Religion & Geopolitics Weekly Roundup

At a Glance

Religion & Geopolitics Weekly Roundup

10 Sep 2015

In this week's Roundup, we examine how ISIS is using the education system in the territories under its control to inculcate its ideology in the next generation, and explore the ideological underpinning of the Muslim Brotherhood in Egypt.

We also feature analysis on Iraq's Assyrian community, on the potential for religious violence in Cameroon, religion, politics and extremism in Tajikistan, and jihadis from the Caucasus fighting in Ukraine.

Top Stories

ISIS: ISIS is using its territorial control to educate a new generation of ideologically indoctrinated young people, inculcating an ideology that airstrikes are unable to destroy, writes Milo Comerford.

Muslim Brotherhood: The rise and fall of Egypt's Muslim Brotherhood has seen it go from the presidential palace to having most of its leadership in prison. Mubaraz Ahmed looks at the group's origins, aims, and whether it will re-emerge.

Middle East & North Africa

Syria: The debates over the welcome of Syrian refugees to Europe has overshadowed the fact that most would like to live in peace at home, writes Hamish de Bretton-Gordon. For this to happen, the twin threats of ISIS and Assad must be defeated.

Iraq: The Assyrian community was persecuted long before ISIS swept into Iraq's Ninevah Plains. Now some members have formed a militia to protect it. Dan Damon looks at their motivations.

ISIS: Debates over the precise ideological motivation of groups like ISIS can be aided by some historical perspective, argues Alan Strathern. When viewed through this lens, there can be no doubt that such groups are shaped by an Islamist ideology.

Sub-Saharan Africa

Cameroon: In a country that has not previously experienced significant sectarian violence, International Crisis Group examines the potential threat from the growth of Christian and Muslim fundamentalist movements, with an accompanying rise in religious intolerance.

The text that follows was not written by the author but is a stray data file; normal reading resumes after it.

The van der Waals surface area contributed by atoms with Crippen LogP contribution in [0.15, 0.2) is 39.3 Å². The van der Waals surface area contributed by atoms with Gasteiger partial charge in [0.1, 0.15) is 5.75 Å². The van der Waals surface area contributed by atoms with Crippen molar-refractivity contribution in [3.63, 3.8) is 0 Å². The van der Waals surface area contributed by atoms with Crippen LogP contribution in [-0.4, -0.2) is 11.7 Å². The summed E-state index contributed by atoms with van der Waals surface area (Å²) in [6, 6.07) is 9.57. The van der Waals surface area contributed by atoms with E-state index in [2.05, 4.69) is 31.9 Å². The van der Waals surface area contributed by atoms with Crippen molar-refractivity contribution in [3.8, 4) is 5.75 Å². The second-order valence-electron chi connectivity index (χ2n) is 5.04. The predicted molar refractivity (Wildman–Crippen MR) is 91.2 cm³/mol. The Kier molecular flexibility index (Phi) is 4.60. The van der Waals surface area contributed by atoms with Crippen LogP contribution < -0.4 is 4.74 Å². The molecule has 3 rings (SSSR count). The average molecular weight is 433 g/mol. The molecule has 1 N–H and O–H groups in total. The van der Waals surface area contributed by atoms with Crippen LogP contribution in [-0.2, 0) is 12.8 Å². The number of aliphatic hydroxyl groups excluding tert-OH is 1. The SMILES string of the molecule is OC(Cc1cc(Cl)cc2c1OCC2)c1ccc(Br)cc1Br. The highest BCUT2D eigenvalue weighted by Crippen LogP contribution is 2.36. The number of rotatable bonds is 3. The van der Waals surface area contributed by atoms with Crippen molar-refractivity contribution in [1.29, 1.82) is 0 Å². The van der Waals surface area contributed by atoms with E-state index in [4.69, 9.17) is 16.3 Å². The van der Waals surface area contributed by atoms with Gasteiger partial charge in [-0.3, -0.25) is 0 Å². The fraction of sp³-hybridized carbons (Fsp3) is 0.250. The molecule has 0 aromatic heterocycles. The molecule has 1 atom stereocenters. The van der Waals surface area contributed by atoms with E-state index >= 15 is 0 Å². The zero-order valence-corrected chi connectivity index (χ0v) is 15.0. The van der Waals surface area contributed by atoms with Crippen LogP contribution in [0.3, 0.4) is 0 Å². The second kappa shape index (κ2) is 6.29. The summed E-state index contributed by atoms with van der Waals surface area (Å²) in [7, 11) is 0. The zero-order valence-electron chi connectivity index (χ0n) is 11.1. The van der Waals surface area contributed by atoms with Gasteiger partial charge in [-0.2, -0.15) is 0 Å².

Kenya: A recent Ipsos poll examined attitudes to the deployment of Kenyan Defence Forces to tackle al-Shabaab in Somalia. Trevor Analo assesses the findings, which show a majority support the deployment, but with significant fears that it will not bring an end to the group's violence.

Central & South Asia

Tajikistan: Recent unrest in Tajikistan has been blamed on extremists with links to ISIS, but the reality is more complex, requiring the country to answer difficult questions about religion and politics, writes Milo Comerford.

Afghanistan: Amid media focus on Afghan troops recapturing the former NATO stronghold of Musa Qala from Taliban fighters, Thomas Ruttig looks at the wider Taliban insurgency in Afghanistan, finding that the group is making gradual headway in its pursuit of inflicting long-term strain on Afghan armed forces.

East & South East Asia

Myanmar: As the general election campaign begins this week, ahead of the vote in November, a number of potential Muslim candidates for Aung San Suu Kyi's National League for Democracy (NLD) party were not selected. Jonah Fisher sees this as a sign that the NLD does not wish to alienate Buddhist groups over the Rohingya Muslim issue.


Ukraine: A group of jihadis from the Caucasus, veterans of conflict in both Chechnya and Syria, have been deployed as part of the 'Sheikh Mansur Battalion' against Russian-backed separatists in eastern Ukraine. Anna Nemtsova argues that the Ukrainian government should be more careful about where its support comes from.

ISIS: ISIS foreign fighters returning to their home countries are proving a security conundrum for governments across Europe. Ben Taub explores what happens to European ISIS returnees and the difficulty of gauging which of them pose a danger.


Conflict and Education: With varying degrees of conflict across the Middle East and North Africa, UNICEF assesses its effect on education, finding that over 13 million children are now unable to attend school, with almost 9,000 schools closed in Syria Iraq, Yemen and Libya.

Radicalisation: A Danish intelligence report has suggested that the average age of foreigners joining the fight in Syria is 16-25, suggesting many are radicalised as children. Julia Ioffe looks at the growing trend of child radicalisation and explores how best to counter the issue.


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